Friday 29 January 2016

Essay on Julia Margaret Cameron

Julia Margaret Cameron
Victoria and Albert Museum
28 November 2015 – 21 February 2016


Julia Margaret Cameron: Influence and Intimacy
Media Space, Science Museum
24 September 2015 – 28 March 2016

The aspects of her photography for which Julia Margaret Cameron (1815-79) is most celebrated are – and indeed always have been – those for which she is also most criticised, namely her imprecision, lack of focus, and deliberately vague, artistic subject matter. Regardless of one’s opinion on her style, however, Cameron’s impact on the development of the medium and its acceptance as an art form cannot be denied. She was the first photographer who took repeated advantage of the Copyright Bill of 1862, paying one shilling per picture to register some 505 of her photographs, and, in 1868, she became the first “artist in residence” at the South Kensington Museum (now the Victoria and Albert Museum), when its then director, Sir Henry Cole, allowed her to use two rooms as a studio. Her experimental techniques and penchant for scratching or drawing on to the negative, as well as her deliberate use of smudges and swirls, from applying an excess of collodion, render her resultant imagery poetic and alluring, far removed from documentary style. Indeed, Cameron herself acknowledged in a letter to her friend and mentor, Sir John Herschel, at the end of 1864: “My aspirations are to ennoble Photography and to secure for it the character and uses of High Art by combining the real and Ideal and sacrificing nothing of the Truth by all possible devotion to Poetry and beauty.”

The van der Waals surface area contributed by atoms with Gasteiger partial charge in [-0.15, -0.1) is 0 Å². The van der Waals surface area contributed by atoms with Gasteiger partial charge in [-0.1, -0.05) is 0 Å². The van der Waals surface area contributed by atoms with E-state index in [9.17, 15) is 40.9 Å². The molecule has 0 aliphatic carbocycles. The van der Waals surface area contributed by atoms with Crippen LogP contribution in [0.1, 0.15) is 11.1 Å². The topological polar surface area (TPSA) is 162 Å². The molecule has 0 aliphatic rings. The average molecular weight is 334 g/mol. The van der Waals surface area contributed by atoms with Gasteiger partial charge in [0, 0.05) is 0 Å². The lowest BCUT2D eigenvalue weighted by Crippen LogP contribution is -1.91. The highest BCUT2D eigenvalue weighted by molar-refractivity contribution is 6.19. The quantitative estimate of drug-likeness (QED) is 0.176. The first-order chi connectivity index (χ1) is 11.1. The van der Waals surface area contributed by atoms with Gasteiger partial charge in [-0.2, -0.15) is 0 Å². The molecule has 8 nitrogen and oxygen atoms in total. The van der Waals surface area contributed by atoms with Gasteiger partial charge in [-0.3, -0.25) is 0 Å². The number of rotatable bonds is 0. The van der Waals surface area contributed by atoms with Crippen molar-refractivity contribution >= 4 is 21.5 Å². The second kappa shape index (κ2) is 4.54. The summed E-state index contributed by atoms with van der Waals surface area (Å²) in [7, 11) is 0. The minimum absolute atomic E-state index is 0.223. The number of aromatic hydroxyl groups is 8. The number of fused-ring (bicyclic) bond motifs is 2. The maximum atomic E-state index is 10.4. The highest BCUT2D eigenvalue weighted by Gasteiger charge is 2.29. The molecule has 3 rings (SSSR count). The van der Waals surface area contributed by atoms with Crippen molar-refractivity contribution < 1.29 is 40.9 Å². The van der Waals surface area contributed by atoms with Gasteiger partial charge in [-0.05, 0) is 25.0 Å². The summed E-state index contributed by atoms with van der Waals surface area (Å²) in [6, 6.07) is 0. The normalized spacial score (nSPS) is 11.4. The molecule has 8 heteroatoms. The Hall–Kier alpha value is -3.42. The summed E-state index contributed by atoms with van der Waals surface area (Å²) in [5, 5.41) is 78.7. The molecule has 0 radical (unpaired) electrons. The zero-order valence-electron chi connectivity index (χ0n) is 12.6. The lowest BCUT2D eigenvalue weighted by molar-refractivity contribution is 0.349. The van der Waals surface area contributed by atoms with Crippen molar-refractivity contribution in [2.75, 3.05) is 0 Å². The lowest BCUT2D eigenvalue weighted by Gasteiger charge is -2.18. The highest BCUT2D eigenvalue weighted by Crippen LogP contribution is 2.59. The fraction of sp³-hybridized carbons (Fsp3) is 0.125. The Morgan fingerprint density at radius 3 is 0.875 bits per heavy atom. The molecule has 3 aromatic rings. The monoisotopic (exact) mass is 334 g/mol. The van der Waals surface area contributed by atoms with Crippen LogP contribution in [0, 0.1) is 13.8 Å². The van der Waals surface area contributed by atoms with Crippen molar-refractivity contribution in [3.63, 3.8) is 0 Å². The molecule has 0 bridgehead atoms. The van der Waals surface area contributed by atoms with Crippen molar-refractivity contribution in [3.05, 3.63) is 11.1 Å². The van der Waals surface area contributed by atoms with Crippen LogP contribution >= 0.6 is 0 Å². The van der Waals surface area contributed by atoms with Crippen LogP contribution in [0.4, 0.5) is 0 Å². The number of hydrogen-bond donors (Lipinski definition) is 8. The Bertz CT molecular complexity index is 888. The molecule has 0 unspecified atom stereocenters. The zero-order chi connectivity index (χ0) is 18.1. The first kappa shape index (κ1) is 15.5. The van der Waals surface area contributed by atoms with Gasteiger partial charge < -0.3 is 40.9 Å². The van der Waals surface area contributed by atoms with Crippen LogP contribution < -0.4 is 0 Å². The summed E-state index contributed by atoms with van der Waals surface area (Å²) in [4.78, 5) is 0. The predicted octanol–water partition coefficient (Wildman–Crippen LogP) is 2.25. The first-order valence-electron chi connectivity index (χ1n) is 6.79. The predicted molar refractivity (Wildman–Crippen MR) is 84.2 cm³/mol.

Read the rest of this essay here

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